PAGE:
חיפוש מתקדם
תחביר
חפש...
הספר "אוצר וולקני"
אודות
תנאי שימוש
ניהול
קהילה:
אסיף מאגר המחקר החקלאי
פותח על ידי קלירמאש פתרונות בע"מ -
Atrazine Hydrolysis by a Bacterial Enzyme
Year:
1998
Source of publication :
ACS Symposium Series
Authors :
מנדלבאום, רפי
;
.
Volume :
683
Co-Authors:
Wackett, L.P., Department of Biochemistry, Bioprocess Technology Institute, University of Minnesota, St. Paul, MN 55108, United States, Ctr. Biodegradation Res. and Info., University of Minnesota, St. Paul, MN 55108, United States
Sadowsky, M.J., Ctr. Biodegradation Res. and Info., University of Minnesota, St. Paul, MN 55108, United States, Dept. of Soil, Water and Climate, University of Minnesota, St. Paul, MN 55108, United States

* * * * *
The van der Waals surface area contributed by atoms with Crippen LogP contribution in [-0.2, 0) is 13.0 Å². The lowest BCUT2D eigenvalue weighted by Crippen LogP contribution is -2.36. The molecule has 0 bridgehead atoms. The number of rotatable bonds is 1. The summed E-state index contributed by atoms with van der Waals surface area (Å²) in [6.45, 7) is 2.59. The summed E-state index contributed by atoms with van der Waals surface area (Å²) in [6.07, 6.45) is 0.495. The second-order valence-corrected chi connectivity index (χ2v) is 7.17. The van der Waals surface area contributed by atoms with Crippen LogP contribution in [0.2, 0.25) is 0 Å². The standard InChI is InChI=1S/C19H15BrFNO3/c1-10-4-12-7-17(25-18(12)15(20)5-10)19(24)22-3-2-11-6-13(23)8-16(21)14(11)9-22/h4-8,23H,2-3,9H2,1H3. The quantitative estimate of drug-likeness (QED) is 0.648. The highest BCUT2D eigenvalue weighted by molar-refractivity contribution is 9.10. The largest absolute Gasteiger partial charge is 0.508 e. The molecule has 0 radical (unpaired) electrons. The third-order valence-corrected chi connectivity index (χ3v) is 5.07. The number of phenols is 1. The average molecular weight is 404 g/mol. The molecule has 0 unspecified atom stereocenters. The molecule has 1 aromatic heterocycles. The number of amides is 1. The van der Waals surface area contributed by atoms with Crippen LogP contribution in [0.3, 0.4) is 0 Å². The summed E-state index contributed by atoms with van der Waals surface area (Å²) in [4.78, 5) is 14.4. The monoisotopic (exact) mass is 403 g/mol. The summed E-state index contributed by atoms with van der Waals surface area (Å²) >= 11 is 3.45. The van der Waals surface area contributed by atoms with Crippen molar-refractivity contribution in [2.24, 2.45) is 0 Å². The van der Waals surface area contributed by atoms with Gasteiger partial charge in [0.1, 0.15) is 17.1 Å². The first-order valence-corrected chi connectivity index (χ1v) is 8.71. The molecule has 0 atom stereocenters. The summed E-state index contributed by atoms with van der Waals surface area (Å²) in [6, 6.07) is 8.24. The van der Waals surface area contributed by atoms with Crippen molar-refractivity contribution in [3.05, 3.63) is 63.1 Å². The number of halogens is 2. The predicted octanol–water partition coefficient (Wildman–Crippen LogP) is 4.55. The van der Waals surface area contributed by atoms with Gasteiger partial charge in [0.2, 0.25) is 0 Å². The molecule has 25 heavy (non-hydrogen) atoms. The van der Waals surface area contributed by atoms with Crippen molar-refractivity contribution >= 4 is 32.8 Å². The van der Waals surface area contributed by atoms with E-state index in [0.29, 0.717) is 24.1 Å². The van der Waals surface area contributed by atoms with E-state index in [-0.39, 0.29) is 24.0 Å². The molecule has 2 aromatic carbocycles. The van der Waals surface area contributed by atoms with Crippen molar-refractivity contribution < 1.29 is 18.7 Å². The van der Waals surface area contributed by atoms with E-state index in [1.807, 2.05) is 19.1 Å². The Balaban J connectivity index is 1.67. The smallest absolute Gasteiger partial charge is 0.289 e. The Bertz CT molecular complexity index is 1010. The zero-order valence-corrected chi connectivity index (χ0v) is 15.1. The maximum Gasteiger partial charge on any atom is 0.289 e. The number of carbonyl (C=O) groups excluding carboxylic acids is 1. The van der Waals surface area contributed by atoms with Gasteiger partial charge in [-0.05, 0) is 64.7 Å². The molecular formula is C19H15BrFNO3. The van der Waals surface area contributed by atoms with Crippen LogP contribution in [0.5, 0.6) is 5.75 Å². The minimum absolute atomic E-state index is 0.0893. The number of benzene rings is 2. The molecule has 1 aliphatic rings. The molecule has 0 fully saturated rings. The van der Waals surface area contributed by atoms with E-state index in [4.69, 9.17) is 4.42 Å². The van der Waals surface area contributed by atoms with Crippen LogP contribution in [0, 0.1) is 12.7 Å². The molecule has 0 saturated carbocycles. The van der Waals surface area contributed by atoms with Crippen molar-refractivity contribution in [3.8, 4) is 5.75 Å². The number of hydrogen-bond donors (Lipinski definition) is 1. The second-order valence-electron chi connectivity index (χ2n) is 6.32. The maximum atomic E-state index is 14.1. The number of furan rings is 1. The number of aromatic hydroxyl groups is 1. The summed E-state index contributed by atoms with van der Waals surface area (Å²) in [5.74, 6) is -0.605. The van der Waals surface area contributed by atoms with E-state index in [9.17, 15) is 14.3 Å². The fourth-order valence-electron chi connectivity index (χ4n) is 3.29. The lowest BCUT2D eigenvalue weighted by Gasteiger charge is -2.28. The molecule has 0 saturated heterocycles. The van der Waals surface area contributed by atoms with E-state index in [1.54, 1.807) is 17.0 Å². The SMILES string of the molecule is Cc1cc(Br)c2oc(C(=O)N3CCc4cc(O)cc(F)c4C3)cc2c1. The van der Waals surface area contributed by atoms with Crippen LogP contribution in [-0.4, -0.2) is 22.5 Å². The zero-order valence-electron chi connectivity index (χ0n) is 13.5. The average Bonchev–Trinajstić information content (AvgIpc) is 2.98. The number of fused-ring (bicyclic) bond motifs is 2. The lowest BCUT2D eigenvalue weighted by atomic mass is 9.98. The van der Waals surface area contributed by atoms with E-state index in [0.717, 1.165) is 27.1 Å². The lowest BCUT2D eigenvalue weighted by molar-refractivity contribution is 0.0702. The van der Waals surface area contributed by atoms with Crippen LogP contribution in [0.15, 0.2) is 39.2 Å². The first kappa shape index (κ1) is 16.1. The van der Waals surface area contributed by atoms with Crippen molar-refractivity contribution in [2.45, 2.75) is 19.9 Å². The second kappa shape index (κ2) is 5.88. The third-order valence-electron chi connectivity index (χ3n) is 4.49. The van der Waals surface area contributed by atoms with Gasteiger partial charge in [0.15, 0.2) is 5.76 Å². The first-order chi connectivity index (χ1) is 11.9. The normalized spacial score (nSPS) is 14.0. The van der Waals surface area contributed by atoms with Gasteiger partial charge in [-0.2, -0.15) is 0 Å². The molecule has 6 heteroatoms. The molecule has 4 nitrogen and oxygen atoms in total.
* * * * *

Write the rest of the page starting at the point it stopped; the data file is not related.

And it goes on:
De Souza, M., Department of Biochemistry, Bioprocess Technology Institute, University of Minnesota, St. Paul, MN 55108, United States, Ctr. Biodegradation Res. and Info., University of Minnesota, St. Paul, MN 55108, United States
Mandelbaum, R.T., Volcani Research Institute, Bet-Dagan 50250, Israel
Facilitators :
From page:
82
To page:
87
(
Total pages:
6
)
Abstract: